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which files are getting changed during the run process

I am running a process and that process updates more than 50 files.
I like to know what are the files got changed during this process.
The process is a shell script. I just like to know the file names and the full location of these files. I know the root directory which is
/app/psoft/psoft92

the script location is /app/psoft/scripts

The requirement is as follows:-
I copied the scripts directory from one server to the new server and it is not working on the new server. I will run this on the old server and find if all the directories exists on the new server.
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Oranew
Asked:
Oranew
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1 Solution
 
simon3270Commented:
Before you start the process,

    touch /tmp/markstart

then run the process and afterwards get a list of files changed since the"touch" with

    find /app/psoft/psoft92 -newer /tmp/markstart

(edit to correct path after "find" command - copied the wrong text from your question - I can't get the hang of EE on mobile devices!)
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OranewAuthor Commented:
This does not work
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simon3270Commented:
In whatway?  No output?  Too much output?

Were any files updated on the server you tested on?  If you know at least one file which definitely *is* changed, do an "ls -l" on it before running the script, and then again afterwards.  Has the date and time changed?  If not, we'll have to think of another way.

If the problem is just that directories don't exist on the 2nd server. you can justcreate the same directory structure as is on the first machine.  Go to the first machine and:
    cd /app/psoft/psoft92
    find . -type d > /tmp/psoftdirs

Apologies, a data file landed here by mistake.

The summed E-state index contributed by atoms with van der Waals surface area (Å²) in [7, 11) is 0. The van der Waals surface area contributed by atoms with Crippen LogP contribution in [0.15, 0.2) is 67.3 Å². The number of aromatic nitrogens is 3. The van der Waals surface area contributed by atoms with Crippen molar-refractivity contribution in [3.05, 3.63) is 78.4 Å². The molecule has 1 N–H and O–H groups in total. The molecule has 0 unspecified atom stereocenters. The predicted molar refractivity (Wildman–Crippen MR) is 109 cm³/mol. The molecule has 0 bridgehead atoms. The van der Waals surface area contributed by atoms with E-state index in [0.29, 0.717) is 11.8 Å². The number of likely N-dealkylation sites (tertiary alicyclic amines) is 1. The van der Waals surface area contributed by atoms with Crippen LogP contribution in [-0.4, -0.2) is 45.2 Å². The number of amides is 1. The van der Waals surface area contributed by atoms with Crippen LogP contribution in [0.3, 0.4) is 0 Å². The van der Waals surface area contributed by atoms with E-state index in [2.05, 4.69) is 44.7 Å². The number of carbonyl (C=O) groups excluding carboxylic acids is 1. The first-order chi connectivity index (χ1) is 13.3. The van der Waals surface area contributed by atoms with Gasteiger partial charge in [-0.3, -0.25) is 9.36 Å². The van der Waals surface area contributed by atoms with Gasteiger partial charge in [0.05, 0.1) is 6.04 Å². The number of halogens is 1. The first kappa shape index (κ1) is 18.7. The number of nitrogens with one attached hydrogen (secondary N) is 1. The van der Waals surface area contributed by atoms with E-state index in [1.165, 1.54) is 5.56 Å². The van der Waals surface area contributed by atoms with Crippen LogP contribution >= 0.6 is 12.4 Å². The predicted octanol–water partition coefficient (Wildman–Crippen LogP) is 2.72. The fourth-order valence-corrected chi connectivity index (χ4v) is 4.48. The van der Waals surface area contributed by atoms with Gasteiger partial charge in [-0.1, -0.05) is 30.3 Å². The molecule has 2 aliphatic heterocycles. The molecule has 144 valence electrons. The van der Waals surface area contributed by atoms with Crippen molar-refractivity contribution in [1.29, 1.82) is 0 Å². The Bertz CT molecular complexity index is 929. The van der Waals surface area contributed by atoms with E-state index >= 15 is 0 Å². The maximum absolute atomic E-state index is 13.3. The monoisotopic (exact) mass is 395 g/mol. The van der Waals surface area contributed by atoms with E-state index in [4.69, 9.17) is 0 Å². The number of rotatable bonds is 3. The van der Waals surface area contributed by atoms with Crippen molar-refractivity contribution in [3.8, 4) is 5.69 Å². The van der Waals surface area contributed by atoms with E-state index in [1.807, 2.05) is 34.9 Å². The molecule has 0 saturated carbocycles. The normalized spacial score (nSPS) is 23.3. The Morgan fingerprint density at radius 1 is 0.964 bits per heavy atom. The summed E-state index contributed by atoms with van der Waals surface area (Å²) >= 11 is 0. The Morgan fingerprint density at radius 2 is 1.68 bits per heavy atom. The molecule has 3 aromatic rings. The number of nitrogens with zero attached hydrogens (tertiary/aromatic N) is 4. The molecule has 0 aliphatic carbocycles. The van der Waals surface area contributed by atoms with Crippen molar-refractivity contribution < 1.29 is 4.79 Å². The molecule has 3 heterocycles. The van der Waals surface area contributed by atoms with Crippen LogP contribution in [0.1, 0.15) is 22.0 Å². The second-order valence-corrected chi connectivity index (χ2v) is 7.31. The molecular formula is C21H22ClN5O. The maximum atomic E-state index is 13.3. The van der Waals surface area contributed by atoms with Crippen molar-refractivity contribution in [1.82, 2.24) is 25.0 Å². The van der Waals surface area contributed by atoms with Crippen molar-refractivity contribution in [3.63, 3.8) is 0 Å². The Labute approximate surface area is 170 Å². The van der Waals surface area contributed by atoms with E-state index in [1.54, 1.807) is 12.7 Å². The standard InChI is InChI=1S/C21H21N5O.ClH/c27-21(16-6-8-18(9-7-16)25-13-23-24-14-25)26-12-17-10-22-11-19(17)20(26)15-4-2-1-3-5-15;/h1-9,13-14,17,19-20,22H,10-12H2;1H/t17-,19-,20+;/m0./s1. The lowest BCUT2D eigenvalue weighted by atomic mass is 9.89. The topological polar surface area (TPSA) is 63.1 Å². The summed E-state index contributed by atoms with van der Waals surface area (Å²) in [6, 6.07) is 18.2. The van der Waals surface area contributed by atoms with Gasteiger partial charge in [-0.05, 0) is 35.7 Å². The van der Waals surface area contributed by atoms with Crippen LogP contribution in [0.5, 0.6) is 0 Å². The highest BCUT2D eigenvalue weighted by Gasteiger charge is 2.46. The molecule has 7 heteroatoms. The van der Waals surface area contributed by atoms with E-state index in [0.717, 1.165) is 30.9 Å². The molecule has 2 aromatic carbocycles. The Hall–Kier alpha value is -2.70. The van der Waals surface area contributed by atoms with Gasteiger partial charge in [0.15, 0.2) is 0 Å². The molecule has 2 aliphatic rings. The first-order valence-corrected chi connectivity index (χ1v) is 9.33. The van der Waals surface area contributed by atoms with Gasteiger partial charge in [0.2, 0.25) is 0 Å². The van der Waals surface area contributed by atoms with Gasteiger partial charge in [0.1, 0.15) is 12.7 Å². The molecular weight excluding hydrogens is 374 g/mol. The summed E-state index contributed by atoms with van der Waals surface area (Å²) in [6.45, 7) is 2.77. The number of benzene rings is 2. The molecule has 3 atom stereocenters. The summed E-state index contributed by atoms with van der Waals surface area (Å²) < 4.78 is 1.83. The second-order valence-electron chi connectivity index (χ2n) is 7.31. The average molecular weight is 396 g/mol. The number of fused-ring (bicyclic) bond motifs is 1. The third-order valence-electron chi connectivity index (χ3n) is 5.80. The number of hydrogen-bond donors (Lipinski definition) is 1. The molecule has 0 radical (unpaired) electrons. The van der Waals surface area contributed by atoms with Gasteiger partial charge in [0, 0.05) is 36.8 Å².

Then copy /tmp/psoftdirs to /tmp on the second machine, and on that second machine
    cd /app/psoft/psoft92
    cat /tmp/psoftdirs | xargs mkdir -p
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simon3270Commented:
One other thing - the "-newer" test will only report files which are changed, it won't report files which the script reads (such as configuration files).  You *may* be able to find these by checking the "last access time" rather than the "last modification time", but that is not always reliable (it depends whether checking a files's access time is counted as an "access").  The other way is to run "strace" on the script - that reports all system calls that the scipt makes, including file access - it will probbaly be an enourmous file, but it should be possible to extract a list of unique file names.
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OranewAuthor Commented:
The solution did not give any output but errors on find.
As no one else answered this question and I don't have the right answer I will request to go ahead and close it.

This solution is not working for me but it may have worked for the expert
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simon3270Commented:
What errors? If, for example, your "find" doesn't support "-newer", we'll have to think again.

As you may have seen in some of my other answers, I hate to give up!
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OranewAuthor Commented:
This solution did not worked
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simon3270Commented:
OK, if all we are going to get is "it didn't work", I have no objection to the close.
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OranewAuthor Commented:
No solution worked
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simon3270Commented:
I see from other questions that you are using Solaris. This may be why my commands did not work. If you had either mentioned this, or said what had actually failed, we might have got further.

I would normally suggest that you deleted the question rather than accept your own answer (particularly since your "answer" is nothing of the sort), but my answers are perfectly good for Linux, so might help others.
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